What is arthritis in the wrist?
Arthritis in the wrist is caused by inflammation in the joints. Arthritis damages the smooth cartilage that protects the bones from rubbing against each other. As the disease progresses, the cartilage wears away, which leads to severe joint damage that can’t be repaired.
Osteoarthritis and rheumatoid arthritis are the two most common types of arthritis that affect the wrist joint.
Causes of arthritis in the wrist
Osteoarthritis in the wrist is caused from everyday wear and tear in the wrist joint. As the cartilage wears down from excessive use, it becomes rough and can lead to bone on bone rubbing.
Kienbock’s disease is also a cause of osteoarthritis in the wrist. The blood supply to the lunate bone in the wrist is disrupted, which leads to death in the bone. The death in the bone can lead to arthritis in the joints.
Rheumatoid arthritis is an autoimmune disease that impacts the smaller joints of the body first. The wrists and hands are typically impacted first. The cause of rheumatoid arthritis is unknown, but there are some researchers who believe there is a genetic connection.
Risk factors for arthritis in the wrist
Risk factors for osteoarthritis in the wrist include:
- Women develop osteoarthritis in the wrist at an earlier age.
- 60% of patients over 60 have joint damage.
- 80% to 90% of patients over 75 have joint damage.
- Women develop osteoarthritis in the wrist more often than men
Risk factors for rheumatoid arthritis in the wrist include:
- Rheumatoid arthritis in the wrist strikes people ages 20 to 40.
- Women are three times more likely to develop rheumatoid arthritis than men.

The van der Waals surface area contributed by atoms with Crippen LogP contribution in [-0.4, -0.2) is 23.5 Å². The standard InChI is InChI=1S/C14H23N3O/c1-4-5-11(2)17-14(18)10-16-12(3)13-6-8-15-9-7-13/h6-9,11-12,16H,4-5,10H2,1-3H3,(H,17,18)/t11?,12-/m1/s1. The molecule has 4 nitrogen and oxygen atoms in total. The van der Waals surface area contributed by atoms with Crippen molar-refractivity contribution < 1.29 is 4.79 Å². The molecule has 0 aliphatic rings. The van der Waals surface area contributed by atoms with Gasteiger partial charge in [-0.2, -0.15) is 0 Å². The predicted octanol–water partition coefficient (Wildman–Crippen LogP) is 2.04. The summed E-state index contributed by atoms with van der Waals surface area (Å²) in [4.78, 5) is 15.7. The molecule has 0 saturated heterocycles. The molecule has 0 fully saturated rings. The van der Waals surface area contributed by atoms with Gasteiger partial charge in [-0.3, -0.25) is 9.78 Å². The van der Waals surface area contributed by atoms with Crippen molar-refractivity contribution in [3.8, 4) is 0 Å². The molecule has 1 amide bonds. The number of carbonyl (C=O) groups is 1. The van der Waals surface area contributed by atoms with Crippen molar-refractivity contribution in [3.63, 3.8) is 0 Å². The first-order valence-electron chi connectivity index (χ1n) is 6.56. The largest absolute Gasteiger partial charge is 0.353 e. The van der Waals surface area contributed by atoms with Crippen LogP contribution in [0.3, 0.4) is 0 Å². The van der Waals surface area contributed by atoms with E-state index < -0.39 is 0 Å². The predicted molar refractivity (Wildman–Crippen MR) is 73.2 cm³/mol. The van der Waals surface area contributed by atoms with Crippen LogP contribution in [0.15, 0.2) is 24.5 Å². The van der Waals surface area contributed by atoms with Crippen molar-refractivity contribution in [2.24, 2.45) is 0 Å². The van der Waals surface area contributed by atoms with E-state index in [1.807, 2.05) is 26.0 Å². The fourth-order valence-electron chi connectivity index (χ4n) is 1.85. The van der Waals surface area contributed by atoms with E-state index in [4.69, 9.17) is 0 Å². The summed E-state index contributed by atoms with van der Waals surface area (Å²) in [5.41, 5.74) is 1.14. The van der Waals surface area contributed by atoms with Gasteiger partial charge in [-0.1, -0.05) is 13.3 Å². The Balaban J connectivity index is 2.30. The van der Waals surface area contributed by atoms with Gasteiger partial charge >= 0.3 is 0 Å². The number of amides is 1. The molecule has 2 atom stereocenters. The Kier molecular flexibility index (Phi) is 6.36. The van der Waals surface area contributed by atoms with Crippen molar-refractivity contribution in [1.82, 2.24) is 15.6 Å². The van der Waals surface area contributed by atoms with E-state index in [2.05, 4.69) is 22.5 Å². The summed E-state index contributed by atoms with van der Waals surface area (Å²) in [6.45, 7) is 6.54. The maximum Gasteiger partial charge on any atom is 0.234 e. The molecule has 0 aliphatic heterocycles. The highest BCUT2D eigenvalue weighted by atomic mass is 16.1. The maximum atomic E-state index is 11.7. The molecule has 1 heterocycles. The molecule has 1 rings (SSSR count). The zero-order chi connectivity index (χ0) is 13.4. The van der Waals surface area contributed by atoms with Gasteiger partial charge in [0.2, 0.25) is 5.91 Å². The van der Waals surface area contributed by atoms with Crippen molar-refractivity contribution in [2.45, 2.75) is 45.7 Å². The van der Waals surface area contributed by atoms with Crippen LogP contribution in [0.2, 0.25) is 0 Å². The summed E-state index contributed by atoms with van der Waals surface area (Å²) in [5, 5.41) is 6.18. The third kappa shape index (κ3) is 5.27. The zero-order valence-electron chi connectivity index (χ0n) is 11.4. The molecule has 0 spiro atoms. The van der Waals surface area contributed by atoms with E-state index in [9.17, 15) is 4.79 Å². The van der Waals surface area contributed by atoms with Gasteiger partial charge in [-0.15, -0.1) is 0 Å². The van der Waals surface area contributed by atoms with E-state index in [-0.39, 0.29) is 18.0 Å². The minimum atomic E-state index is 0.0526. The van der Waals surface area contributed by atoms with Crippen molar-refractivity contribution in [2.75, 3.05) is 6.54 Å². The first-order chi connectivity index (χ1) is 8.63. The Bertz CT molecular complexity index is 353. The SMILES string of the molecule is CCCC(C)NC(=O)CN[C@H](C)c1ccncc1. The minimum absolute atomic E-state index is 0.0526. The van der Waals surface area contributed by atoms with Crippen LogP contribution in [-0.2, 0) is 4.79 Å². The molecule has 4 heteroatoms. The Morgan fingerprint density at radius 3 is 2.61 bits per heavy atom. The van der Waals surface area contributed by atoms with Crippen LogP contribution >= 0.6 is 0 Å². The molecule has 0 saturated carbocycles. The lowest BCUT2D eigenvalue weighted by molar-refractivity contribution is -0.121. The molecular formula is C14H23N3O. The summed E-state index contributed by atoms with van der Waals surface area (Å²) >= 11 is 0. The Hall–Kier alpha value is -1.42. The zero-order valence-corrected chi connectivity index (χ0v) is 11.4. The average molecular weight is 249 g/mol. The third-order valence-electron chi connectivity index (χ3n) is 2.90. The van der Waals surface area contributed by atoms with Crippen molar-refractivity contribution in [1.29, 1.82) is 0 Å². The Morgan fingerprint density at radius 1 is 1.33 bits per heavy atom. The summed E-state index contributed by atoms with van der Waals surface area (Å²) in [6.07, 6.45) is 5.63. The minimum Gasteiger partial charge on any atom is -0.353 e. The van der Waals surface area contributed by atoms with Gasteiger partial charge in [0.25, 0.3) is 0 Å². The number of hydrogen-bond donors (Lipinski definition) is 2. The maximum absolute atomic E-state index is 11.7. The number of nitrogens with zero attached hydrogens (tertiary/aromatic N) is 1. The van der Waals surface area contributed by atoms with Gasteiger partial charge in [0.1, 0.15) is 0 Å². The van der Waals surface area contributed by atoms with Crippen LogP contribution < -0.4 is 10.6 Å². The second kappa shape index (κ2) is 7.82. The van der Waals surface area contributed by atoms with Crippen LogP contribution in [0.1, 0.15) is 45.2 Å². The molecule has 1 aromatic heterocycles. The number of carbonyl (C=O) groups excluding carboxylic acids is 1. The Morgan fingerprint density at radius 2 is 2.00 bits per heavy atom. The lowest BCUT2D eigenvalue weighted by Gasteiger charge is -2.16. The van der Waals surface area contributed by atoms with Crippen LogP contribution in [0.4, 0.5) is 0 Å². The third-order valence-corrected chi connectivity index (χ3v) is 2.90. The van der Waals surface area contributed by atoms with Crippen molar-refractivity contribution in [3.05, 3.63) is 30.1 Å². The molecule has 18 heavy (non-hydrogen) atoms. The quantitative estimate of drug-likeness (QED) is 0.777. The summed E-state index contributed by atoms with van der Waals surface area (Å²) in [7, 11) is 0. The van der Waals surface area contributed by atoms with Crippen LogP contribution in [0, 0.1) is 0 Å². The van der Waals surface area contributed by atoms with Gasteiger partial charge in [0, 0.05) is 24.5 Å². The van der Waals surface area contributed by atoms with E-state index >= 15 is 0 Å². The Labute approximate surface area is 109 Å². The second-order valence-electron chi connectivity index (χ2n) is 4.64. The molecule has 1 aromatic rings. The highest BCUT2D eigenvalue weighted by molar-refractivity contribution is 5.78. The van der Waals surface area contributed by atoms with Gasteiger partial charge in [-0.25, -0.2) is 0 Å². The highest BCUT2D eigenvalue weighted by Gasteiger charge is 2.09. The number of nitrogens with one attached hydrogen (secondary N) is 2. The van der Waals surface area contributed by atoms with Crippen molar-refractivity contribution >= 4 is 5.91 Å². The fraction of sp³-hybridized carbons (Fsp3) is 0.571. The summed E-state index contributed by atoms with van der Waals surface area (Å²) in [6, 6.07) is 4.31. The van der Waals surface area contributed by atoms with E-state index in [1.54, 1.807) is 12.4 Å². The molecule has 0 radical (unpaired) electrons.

Symptoms of arthritis in the wrist
The most common symptoms of arthritis in the wrist are joint pain and stiffness. Some patients won’t feel any pain, and others may feel it constantly.
The symptoms can come and go without a regular pattern. Other symptoms of arthritis in the wrist include:
- Snapping or locking feeling in the wrists
- Reduced range of motion
- Weakness in the wrist joint
Diagnosis of arthritis in the wrist
Arthritis in the wrist is diagnosed in a physical exam by your orthopedic physician. The physician will test your joint strength, range of motion and evaluate your pain level.
The physician will also order an x-ray or blood test. The x-ray will show exactly where the arthritis is located and how severe it is.
In addition, the physician will be able to distinguish which type of arthritis the patient has. The blood tests will be able to help determine which type of arthritis the patient has as well. Rheumatoid arthritis can be confirmed through a blood test, while osteoarthritis can’t.
Treatments for arthritis in the wrist
There is not a cure for arthritis in the wrist, but Mercy Health offers a variety of treatments that will help manage the symptoms of the disease and help patients live active lives.
First-line therapies typically are non-surgical and involve modifying activity, immobilization, medications, exercise and/or steroid injections.
In severe cases where non-surgical treatments have not been able to alleviate the pain from arthritis in the wrist, surgery may be indicated. The goal of surgery is to relieve the pain and preserve motion in the hand and wrist.
Your physician will work with you to determine which treatment option is best for your case.
More advanced arthritis of the wrist treatments include:
- Arthroscopic debridement
- Arthrodesis/fusion surgery
- Arthroplasty/joint replacement surgery
- Platelet rich plasma (PRP) injection
Recovery from arthritis in the wrist
Because there is not a cure for arthritis in the wrist, the goal of treatments is to maximize function while minimizing pain.
Depending on the treatment the patient receives, recovery from surgery will take as little as six weeks to as long as six months.